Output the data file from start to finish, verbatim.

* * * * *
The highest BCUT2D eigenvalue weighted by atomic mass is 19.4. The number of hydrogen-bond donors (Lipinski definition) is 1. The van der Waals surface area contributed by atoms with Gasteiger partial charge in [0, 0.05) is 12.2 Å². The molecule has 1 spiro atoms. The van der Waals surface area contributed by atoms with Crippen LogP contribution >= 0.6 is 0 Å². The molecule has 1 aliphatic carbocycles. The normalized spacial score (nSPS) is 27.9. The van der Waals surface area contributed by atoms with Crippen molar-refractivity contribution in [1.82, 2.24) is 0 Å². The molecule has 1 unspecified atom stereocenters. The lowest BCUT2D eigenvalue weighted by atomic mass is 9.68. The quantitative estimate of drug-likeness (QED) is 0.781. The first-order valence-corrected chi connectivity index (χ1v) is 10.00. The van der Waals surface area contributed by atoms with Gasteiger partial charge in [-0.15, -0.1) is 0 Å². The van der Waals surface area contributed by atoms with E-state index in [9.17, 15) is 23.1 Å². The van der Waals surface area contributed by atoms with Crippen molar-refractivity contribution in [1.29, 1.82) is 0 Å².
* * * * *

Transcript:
The highest BCUT2D eigenvalue weighted by atomic mass is 19.4. The number of hydrogen-bond donors (Lipinski definition) is 1. The van der Waals surface area contributed by atoms with Gasteiger partial charge in [0, 0.05) is 12.2 Å². The molecule has 1 spiro atoms. The van der Waals surface area contributed by atoms with Crippen LogP contribution >= 0.6 is 0 Å². The molecule has 1 aliphatic carbocycles. The normalized spacial score (nSPS) is 27.9. The van der Waals surface area contributed by atoms with Crippen molar-refractivity contribution in [1.82, 2.24) is 0 Å². The molecule has 1 unspecified atom stereocenters. The lowest BCUT2D eigenvalue weighted by atomic mass is 9.68. The quantitative estimate of drug-likeness (QED) is 0.781. The first-order valence-corrected chi connectivity index (χ1v) is 10.00. The van der Waals surface area contributed by atoms with Gasteiger partial charge in [-0.15, -0.1) is 0 Å². The van der Waals surface area contributed by atoms with E-state index in [9.17, 15) is 23.1 Å². The van der Waals surface area contributed by atoms with Crippen molar-refractivity contribution in [1.29, 1.82) is 0 Å².